The Fresh Loaf

News & Information for Amateur Bakers and Artisan Bread Enthusiasts

Fresh Herbs

SulaBlue's picture
SulaBlue

Fresh Herbs

So I have a rather lively herb garden going right now, and several of my plants need trimming back before they get out of control. I'm thinking of making some herb breads. I have rosemary, oregano, dwarf basil, tri-colored sage, chives and thyme. I definitely want to do a rosemary sourdough. I love the rosemary sourdough bread from Whole Foods and it is indeed the 30 mile drive and $4 per loaf price tag (not to mention if I went in for bread I also had to get seaside cheddar and... and... and... so just best to avoid Whole Paycheck!)


What is the general rule of thumb on adding fresh herbs to breads? I know that I need to add them at the end of the kneading process just like any other added ingredient. Bu how do you know how much to use? Rosemary, obviously, is going to be quite potent - I don't want it to overwhelm my bread. There's also thoughts of doing a rosemary-chive or a rosemary-sage combination. My chives are all flopped over from having grown too tall to support themselves - time for a hair cut!

samsara's picture
samsara

If memory serves me correctly the fresh herbs are about half as potent as dried ones.  If you can find a recipe that has the dried versions in it then you can get a ballpark idea for how much to add.  Getting it exactly right (every plant is different due to different growing situations, soils, sunlight, etc.) will probably be a trial and error thing.


I'm still trying to figure out a way to use my citrus mint (aka bergamot mint) and my chocolate mint :-)

SulaBlue's picture
SulaBlue

Goes great with strawberries. Maybe you could make some strawberry shortcakes, top with strawberries and chocolate mint?

xaipete's picture
xaipete

Chives are part of the onion family (like shallots). You can use them as a substitute for onions, fresh or dried.


--Pamela

althetrainer's picture
althetrainer

I use chives in eggs i.e. scrambled or omelette, also in my potato soup.

davidg618's picture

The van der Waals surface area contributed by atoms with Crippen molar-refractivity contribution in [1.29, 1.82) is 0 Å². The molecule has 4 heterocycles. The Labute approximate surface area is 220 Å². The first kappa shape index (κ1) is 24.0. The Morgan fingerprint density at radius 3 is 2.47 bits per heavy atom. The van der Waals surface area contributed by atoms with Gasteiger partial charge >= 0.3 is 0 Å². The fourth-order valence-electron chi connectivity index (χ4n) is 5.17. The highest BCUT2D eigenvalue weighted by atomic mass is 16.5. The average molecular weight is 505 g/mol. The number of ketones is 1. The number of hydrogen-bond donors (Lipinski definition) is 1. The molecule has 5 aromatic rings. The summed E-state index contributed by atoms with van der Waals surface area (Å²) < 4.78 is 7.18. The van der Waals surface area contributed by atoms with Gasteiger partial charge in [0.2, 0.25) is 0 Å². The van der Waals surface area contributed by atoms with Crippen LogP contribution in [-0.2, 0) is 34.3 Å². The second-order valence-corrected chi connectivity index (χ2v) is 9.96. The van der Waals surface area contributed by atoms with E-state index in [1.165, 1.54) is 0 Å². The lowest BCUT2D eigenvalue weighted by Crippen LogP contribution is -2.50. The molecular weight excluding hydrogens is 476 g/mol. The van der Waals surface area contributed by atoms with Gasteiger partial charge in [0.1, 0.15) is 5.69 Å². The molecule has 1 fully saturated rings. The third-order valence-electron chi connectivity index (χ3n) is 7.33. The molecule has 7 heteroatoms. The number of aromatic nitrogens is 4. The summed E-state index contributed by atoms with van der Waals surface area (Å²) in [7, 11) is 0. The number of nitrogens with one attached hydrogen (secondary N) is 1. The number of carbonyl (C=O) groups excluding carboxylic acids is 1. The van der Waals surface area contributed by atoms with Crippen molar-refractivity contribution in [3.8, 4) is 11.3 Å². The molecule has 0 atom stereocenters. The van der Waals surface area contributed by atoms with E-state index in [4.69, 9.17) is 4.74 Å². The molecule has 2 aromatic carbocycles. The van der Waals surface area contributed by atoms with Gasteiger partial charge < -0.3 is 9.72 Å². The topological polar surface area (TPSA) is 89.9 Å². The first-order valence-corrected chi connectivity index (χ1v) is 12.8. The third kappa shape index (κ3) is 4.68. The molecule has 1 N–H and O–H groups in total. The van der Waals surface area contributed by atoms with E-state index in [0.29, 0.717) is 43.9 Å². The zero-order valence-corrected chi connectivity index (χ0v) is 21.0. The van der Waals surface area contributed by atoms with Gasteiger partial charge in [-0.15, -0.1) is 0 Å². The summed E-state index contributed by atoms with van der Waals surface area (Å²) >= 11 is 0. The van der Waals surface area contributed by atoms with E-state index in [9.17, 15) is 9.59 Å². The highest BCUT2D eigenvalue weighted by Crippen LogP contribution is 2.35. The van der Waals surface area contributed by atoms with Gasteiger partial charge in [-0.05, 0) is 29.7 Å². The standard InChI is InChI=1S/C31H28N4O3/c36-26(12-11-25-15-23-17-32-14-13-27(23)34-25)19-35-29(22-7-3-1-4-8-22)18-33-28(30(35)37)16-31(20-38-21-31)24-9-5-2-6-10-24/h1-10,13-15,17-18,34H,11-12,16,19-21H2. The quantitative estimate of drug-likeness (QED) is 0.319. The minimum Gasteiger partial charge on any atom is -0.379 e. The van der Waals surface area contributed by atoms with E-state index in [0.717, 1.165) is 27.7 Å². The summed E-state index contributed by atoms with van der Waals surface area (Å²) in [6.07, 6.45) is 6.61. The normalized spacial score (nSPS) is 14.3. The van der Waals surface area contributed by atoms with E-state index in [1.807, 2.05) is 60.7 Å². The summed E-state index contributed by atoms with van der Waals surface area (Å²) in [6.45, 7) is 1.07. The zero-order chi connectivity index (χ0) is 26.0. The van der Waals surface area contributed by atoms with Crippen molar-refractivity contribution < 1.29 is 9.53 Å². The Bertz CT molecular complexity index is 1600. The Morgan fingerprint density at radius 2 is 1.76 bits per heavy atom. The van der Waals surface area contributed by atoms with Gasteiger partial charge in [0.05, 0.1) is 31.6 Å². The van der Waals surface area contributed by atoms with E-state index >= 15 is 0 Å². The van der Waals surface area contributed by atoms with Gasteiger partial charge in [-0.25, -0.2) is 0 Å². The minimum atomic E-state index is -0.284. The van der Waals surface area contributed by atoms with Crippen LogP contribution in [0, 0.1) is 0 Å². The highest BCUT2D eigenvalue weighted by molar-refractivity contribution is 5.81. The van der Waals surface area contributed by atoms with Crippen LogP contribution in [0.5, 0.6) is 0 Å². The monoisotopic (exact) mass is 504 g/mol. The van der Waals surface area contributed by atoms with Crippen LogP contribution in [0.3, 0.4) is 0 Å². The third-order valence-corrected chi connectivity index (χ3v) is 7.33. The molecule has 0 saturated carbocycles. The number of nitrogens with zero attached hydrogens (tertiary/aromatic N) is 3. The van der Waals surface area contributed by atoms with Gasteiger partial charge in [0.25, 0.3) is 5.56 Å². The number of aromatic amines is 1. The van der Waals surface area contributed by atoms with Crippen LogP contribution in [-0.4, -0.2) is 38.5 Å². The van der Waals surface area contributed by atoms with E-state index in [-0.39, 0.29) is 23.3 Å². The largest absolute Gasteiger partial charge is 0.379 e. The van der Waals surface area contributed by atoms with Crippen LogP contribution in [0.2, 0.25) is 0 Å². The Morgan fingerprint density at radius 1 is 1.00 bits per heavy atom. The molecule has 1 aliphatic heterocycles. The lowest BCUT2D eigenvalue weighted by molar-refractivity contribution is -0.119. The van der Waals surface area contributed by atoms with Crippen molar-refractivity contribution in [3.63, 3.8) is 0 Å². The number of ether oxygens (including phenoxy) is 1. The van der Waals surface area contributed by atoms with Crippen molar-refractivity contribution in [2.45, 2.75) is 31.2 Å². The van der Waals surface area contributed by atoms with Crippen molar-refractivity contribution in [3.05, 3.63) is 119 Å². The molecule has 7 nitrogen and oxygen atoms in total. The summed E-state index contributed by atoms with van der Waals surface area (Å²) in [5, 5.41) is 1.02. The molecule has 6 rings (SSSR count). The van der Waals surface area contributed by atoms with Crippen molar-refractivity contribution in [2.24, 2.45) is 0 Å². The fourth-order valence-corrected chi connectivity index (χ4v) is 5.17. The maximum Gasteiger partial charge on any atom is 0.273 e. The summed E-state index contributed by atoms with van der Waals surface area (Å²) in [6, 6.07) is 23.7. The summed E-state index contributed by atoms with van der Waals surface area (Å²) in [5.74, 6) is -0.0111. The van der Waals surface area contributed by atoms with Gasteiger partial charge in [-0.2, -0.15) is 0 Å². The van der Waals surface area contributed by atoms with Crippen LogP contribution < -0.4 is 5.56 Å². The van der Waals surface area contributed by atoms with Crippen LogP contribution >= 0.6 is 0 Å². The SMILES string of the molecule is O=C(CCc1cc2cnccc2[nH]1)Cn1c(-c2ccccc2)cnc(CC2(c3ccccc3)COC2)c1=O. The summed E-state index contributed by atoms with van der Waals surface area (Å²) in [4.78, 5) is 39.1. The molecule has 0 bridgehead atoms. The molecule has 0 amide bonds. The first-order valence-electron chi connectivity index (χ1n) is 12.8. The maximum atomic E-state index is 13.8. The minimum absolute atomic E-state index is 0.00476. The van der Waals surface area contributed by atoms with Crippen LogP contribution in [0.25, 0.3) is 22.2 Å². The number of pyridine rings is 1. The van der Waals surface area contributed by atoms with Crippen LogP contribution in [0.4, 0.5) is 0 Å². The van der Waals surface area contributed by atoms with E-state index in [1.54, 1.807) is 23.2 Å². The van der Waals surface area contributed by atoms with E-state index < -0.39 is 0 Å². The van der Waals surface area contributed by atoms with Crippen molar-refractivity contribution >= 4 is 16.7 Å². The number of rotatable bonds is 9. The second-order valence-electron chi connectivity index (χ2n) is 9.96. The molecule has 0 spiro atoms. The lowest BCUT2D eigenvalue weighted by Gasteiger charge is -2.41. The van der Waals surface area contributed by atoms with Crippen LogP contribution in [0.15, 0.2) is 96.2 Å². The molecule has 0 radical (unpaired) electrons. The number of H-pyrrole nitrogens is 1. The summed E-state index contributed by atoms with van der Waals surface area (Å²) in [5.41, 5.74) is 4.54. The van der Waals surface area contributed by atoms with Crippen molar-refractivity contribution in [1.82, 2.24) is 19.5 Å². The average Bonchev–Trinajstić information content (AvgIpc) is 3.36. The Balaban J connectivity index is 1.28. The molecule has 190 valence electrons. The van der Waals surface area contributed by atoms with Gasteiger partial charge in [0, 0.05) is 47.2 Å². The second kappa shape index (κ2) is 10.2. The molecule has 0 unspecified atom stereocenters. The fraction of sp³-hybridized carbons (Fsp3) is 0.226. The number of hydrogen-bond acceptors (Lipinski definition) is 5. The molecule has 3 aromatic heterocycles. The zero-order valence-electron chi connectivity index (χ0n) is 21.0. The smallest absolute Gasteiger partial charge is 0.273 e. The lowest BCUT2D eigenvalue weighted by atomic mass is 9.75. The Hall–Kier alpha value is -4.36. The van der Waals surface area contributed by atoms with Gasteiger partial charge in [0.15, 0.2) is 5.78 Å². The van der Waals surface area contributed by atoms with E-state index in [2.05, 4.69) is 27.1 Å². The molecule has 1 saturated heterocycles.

davidg618

I recently baked a Sundried Tomato Rosmary and Capers Focaccia (see my blog, "Bread Machine: You've come a long way Baby"). Like you, I have a very active herb garden. I used 1 generous Tbsp. of chopped, fresh rosemary in the dough, and 1 tsp. sprinkled on the top. The bread weight is approximately one-and-one-half lb. The flavor is distinct on the palette, but not overpowering. As a general rule, when I make herb breads I usually use 1 Tbsp. of EACH fresh herb for most common herbs, e.g. basil, thyme, and sage for 1-1/2 to 2 lb. loaves. For example for a 2 lb. loaf of thyme-sage herbed bread I'd use 1 Tbsp. of fresh sage, and 1 Tbsp. of thyme.


I've never made an anise flavored loaf, but that is one herb/spice I'd probably cut back on, probably a 1/2 tsp. dried, or 1 tsp. fresh.


David

flournwater's picture
flournwater

Just as a side note  -   I have found that either chopping my fresh herbs very fine or crushing them with mortar and pestle before adding them to the dough preparation releases more of their flavor and actually, IMO, softens the flavor somehwhat in each bite.  Rosemary/Garlic ... OMG.  Just add butter or olive oil and freshly ground black pepper to some freshly cut slices, pour a glass of red wine and let the world go by.

DrPr's picture
DrPr

I've made a rosemary olive oil loaf that calls for 1 tbs of fresh rosemary. You get about four lbs of dough with this recipe (2 boules). I found the rosemary flavor to be mild and to be most flavorful in the crust (yum!)  I love the idea of crushing the herbs rather than simply adding more rosemary for a stronger flavor. I hope to remember to try that next time.